Woman Mouth Tongue

(Credit: Oleg Magni from Pexels)

LEEDS, United Kingdom — If you live with persistent dry mouth and current treatment options fail to bring relief, new research out of the United Kingdom may finally offer some relief. Across a series of lab tests, a new novel aqueous lubricant technology designed to help those suffering from dry mouth appears to be four to five times more effective than existing commercially available products.

All in all, researchers at the University of Leeds say the new proof of concept for the material may one day lead to long-lasting relief from dry mouth (xerostomia). A dry mouth can be a byproduct of numerous conditions, including dehydration, nerve damage, side-effects of taking medications, or certain diseases, just to name a few. In certain cases, a dry mouth can even result in discomfort swallowing and malnutrition or dental problems, all of which are known to increase the burden on healthcare systems.

Now, this latest saliva substitute is being described as comparable to natural saliva due to the way it hydrates one’s mouth and serves as a lubricant while food is being chewed.

When viewed under a powerful microscope, the molecules in the substance (called microgel) look like a lattice-like network or sponge that binds onto the surface of the mouth. Surrounding the microgel, meanwhile, is a polysaccharide-based hydrogel that traps water. This dual function goes a long way toward keeping the mouth feeling hydrated for longer periods.

“Our laboratory benchmarking reveals that this substance will have a longer-lasting effect,” says Professor Anwesha Sarkar, who led the development of the saliva substitute, in a media release. “The problem with many of the existing commercial products is they are only effective for short periods because they do not bind to the surface of the mouth, with people having to frequently reapply the substance, sometimes while they are talking or as they eat.”

“That affects people’s quality of life,” she adds.

double lubricant for dry mouth
A graphical representation of the structure of the lubricants. The dairy version is on the left – the vegan version on the right. It shows the proteins – seen as a dark blue and dark green mesh-like structures of the hydrated microgel, partially coated by a hydrogel made by a polysaccharide. (Graphic credit: Dr Anna Tanczos, www.SciCommsStudios.co.uk)

In comparison to existing products available for dry mouth, the newly developed substance appears so much more effective thanks to a process called adsorption, which is defined as the capacity of a molecule to bind to something, in this case, the surface of the inside of the mouth.

The novel microgel comes in two distinct forms. One is made with a dairy protein, while the other is a vegan version that uses a potato protein. The new substance was even compared against eight commercially available saliva substitutes including Boots-owned products Biotene, Oralieve, Saliveze, and Glandosane. To be clear, however, all comparisons were performed in a lab setting on an artificial tongue-like surface and did not involve human participants whatsoever.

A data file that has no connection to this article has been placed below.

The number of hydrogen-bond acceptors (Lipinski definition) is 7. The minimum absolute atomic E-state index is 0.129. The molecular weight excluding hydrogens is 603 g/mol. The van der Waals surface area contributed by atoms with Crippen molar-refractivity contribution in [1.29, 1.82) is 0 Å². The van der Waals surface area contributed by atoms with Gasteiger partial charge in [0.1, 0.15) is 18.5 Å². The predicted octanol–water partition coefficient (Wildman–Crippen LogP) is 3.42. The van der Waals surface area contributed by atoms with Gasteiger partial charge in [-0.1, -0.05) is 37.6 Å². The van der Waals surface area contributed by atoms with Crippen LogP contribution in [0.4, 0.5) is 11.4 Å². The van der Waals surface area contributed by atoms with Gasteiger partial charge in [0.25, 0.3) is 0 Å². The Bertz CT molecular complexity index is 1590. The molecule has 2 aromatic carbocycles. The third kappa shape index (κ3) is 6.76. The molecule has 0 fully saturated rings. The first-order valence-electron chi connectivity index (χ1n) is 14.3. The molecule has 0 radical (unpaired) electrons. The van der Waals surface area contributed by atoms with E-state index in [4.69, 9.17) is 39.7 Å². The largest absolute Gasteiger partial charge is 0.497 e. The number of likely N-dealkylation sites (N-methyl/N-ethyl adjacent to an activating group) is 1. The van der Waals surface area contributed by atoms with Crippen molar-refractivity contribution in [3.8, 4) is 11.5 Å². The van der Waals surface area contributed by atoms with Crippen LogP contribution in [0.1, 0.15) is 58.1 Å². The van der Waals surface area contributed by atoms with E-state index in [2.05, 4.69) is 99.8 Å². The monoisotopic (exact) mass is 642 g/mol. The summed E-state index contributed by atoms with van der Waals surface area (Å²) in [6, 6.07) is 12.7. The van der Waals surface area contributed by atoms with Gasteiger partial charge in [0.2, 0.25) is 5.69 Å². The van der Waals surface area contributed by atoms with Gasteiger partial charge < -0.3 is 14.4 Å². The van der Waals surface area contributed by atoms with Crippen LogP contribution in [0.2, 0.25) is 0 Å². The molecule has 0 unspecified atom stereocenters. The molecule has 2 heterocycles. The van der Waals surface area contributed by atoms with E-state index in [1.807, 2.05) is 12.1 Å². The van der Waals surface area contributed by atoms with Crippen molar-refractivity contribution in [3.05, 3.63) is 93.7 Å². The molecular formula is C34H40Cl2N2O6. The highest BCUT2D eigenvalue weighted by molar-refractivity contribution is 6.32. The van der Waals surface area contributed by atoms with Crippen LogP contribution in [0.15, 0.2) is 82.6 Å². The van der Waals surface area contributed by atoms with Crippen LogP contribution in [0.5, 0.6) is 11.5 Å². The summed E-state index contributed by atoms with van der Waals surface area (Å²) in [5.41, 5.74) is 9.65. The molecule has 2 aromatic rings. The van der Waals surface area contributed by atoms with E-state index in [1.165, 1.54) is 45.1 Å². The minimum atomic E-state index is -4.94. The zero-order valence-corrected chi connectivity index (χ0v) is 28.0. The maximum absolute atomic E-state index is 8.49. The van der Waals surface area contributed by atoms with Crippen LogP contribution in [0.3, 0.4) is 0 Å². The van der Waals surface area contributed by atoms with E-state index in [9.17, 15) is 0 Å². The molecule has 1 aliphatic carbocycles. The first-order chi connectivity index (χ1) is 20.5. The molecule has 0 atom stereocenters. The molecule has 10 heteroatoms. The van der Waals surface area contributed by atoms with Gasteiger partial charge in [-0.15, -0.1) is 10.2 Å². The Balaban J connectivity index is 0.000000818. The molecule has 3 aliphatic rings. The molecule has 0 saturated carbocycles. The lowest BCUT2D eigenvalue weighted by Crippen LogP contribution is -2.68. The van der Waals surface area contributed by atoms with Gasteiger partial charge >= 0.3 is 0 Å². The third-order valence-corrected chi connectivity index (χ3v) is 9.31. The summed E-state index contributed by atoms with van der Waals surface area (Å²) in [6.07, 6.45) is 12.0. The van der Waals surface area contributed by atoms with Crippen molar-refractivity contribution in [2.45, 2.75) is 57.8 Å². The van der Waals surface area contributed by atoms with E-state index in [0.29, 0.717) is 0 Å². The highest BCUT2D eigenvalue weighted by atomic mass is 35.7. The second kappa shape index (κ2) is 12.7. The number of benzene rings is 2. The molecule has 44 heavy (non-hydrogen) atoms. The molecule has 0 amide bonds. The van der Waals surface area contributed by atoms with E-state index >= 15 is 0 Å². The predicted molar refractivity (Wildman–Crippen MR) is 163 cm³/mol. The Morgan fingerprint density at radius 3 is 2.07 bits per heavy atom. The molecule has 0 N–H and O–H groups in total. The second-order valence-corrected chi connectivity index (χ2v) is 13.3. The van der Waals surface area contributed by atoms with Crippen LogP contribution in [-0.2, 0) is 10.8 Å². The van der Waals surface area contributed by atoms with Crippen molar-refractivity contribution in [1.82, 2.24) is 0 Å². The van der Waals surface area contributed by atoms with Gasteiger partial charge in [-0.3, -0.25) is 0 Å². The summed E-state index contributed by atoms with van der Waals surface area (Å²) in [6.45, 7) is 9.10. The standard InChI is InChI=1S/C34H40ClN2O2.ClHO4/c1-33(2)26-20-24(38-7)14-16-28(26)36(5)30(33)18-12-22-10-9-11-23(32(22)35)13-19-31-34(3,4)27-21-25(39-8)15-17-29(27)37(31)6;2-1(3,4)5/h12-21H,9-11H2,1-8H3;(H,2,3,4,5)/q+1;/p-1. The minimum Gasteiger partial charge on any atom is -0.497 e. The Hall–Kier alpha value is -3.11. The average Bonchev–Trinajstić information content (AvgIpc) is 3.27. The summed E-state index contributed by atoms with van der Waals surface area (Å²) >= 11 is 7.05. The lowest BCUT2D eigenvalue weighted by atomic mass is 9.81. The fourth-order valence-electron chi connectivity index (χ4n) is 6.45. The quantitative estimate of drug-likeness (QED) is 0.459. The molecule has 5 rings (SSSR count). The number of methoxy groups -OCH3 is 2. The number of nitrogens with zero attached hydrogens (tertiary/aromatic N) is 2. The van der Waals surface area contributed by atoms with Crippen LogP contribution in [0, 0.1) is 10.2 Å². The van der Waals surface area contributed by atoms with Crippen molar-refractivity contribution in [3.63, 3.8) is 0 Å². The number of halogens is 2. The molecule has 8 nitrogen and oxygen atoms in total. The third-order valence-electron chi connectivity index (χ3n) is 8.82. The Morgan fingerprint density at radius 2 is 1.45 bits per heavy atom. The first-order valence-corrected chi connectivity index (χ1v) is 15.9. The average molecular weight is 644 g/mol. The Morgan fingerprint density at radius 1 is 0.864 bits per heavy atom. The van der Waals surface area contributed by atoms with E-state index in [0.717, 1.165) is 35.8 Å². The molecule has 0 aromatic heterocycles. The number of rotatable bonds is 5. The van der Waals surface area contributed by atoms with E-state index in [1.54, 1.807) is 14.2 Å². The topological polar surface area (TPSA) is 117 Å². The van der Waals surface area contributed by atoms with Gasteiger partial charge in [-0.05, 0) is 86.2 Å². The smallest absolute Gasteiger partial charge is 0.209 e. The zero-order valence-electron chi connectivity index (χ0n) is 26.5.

Those tests revealed the Leeds product shows a lower level of desorption, or the opposite of adsorption, which refers to how much lubricant is lost from the surface of the synthetic tongue. The commercially available products saw between 23 and 58 percent of the lubricant lost. For the new saliva substitute developed at Leeds, the figure was just seven percent! Also, the dairy version slightly outperformed the vegan version.

“The test results provide a robust proof of concept that that our material is likely to be more effective under real-world conditions and could offer relief up to five times longer than the existing products,” explains Dr. Olivia Pabois, a Research Fellow at Leeds and first author in the paper.

“The results of the benchmarking show favorable results in three key area. Our microgel provides high moisturization, it binds strongly with the surfaces of the mouth and is an effective lubricant, making it more comfortable for people to eat and talk.”

All substances used in the production of the saliva substitute (dairy and plant proteins and carbohydrates) are non-toxic to humans and non-caloric to boot. While tests thus far have been confined to labs, researchers believe their results will be replicated among humans. Moving forward, study authors are hoping to translate the lubricant technology into commercially available products. Ideally, this will help improve the quality of life among people who experience debilitating dry mouth conditions.

The study is published in Scientific Reports.

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About John Anderer

Born blue in the face, John has been writing professionally for over a decade and covering the latest scientific research for StudyFinds since 2019. His work has been featured by Business Insider, Eat This Not That!, MSN, Ladders, and Yahoo!

Studies and abstracts can be confusing and awkwardly worded. He prides himself on making such content easy to read, understand, and apply to one’s everyday life.

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